AAPI Justice in America – Stop AAPI Hate: The Legacy and the Path Forward

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    Join us during Asian American Pacific Islander (AAPI) Heritage Month for our series exploring AAPI Justice in America. The past year has seen a rapid rise in hate crimes against the AAPI community. Yet AAPI discrimination is not new. Throughout American history, AAPI hate, phobia, and otherness has been legitimized through discriminatory immigration policy, segregation, internment and more. This legitimization has led to exclusion and violence against the AAPI community. This series will explore both the legacy of AAPI Hate and the path forward.

    The Path Forward
    May 19, 2021 – 3:30 –5 p.m. EST/12:30 – 2 p.m. PST

    Our panel will explore how lawyers and advocates in Corporate America, local and national government, and community-based organizations can and should respond to the current climate of AAPI Hate. They will discuss their experience in combating AAPI discrimination and provide guidance on effective and ineffective paths to AAPI Justice in America. Topics that will be explored include:

    • Are current hate crime statutes on the federal and state levels enough to protect the AAPI community? What more can and should be done?
    • What can corporate America and corporate lawyers do to help ensure the protection of the AAPI community?
    • How can we address the broader issue of AAPI justice in America?

    Panel Members

    • Bonnie Wolf – Assistant General Counsel at Nationwide Insurance, Immediate Past President National Asian Pacific American Bar Association
    • Representative Bee Nguyen (GA) – the first Asian American Democratic woman elected to the Georgia General Assembly (House District 89), Candidate for GA Secretary of State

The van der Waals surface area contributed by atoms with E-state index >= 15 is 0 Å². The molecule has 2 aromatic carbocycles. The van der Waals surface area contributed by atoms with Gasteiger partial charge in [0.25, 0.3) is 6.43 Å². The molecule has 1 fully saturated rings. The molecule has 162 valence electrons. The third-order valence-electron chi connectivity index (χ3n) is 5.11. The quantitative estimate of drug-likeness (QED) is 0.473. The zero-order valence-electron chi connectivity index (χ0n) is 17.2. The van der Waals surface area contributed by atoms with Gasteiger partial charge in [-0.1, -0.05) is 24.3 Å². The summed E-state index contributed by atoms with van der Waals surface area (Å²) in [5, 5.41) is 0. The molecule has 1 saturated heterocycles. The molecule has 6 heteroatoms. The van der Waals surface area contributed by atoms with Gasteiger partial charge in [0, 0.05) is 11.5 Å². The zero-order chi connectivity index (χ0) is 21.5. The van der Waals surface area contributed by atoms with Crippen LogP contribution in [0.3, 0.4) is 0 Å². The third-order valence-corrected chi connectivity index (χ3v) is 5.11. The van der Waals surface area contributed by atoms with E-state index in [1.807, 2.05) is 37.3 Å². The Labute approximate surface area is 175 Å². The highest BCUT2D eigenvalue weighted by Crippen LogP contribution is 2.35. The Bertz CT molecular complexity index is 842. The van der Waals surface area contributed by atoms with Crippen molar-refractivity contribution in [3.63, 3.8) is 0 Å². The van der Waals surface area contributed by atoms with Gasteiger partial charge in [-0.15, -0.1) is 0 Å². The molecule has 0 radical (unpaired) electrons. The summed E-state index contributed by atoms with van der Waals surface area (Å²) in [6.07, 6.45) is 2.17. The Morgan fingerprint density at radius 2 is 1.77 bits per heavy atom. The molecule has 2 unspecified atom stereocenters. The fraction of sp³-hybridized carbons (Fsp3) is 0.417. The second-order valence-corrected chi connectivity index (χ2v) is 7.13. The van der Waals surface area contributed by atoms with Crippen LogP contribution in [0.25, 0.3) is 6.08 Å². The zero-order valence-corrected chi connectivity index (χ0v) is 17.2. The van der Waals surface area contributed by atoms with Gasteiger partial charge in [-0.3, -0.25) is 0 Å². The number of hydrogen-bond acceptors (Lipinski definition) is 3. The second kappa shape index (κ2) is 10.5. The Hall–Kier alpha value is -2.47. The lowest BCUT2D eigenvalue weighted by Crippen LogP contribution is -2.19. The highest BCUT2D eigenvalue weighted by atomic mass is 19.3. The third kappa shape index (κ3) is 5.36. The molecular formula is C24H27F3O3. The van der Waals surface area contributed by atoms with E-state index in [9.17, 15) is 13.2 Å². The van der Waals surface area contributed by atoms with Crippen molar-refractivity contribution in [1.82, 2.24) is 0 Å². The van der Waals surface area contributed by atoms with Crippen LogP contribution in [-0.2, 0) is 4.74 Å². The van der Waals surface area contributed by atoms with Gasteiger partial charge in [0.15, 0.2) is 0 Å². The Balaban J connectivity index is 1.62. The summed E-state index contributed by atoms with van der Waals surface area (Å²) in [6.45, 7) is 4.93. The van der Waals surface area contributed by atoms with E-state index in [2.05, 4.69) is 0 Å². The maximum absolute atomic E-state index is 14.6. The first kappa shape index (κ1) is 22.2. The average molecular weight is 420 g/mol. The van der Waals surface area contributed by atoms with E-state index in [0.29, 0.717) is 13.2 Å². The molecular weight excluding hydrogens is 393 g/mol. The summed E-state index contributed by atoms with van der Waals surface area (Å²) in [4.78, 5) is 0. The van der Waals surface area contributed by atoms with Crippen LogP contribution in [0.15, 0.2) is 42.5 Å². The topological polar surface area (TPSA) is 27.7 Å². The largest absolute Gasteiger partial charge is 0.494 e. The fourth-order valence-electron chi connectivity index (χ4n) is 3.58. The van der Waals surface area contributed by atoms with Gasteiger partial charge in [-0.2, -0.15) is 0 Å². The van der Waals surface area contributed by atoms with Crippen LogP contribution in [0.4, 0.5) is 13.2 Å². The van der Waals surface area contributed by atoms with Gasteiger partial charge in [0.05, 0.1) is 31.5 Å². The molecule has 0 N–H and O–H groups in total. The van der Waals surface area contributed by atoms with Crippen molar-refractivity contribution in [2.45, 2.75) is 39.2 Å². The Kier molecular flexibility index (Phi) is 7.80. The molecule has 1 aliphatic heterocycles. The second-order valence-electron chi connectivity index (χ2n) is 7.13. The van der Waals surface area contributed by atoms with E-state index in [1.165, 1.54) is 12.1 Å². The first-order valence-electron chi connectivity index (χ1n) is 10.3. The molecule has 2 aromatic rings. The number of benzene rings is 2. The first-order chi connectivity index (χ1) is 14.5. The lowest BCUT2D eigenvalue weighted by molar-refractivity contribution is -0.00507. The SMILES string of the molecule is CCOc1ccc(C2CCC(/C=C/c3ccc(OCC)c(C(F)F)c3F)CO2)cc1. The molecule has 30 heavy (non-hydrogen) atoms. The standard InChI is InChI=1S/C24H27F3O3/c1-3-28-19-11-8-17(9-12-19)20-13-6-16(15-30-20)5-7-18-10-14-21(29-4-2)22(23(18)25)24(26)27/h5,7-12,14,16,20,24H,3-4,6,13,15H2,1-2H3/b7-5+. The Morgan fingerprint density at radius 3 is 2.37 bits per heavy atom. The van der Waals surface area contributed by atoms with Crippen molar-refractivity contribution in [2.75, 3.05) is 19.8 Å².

• Christina Yang – General Counsel, Advancing Justice – LA, President of the Asian Pacific American Bar Association of Los Angeles County
    • CA State Assembly Member Albert Muratsuchi – representing California’s 66th Assembly District
    • Cipriano Beredo – Partner and Member of the Global Board, Squire Patton Boggs (Moderator)

    This program is pending approval for 1.50 hours of CLE for diversity, inclusion and/or ethics in AZ, CA, CO, FL, GA, OH, NY, TX and WA. If you need another jurisdiction please contact Robin Hallagan.

    The Legacy
    May 24, 2021 – 4 – 5 p.m. EST/1 – 2p.m. PST

    Immigration is an American story, but among all Americans, it is by far, the most central to the Asian American experience today with nearly 70% of Asian American adults today born outside of the U.S. Recent Asian American scholarship then often focuses on the lived experience of being an immigrant but, just as importantly, Asian migration has played a major role in the formation of American citizenship and immigration policy. Most notoriously, the trend towards denying immigrant entry dates back to the perceived “problem” of Chinese immigration in the nineteenth century. In response, an important form of political activism employed by Asian Americans has been to challenge exclusionary laws through the court system. Asian American legal challenges have established birthright citizenship, challenged racially discriminatory naturalization laws and protection of civil liberties. Join us for a talk with Professor Natalie Masuoka, a distinguished scholar and expert on Asian American history, immigration and racial and ethnic politics as we review these underrecognized contributions but also consider how the longstanding relationship between immigration and Asian America continues to structure American race relations today.


    Natalie Masuoka - Associate Professor and Chair of Asian American Studies, UCLA

    This program is pending approval for 1.00 hour of CLE in AZ, CA, CO, FL, GA, OH, NY, TX and WA. If you need another jurisdiction please contact Robin Hallagan.

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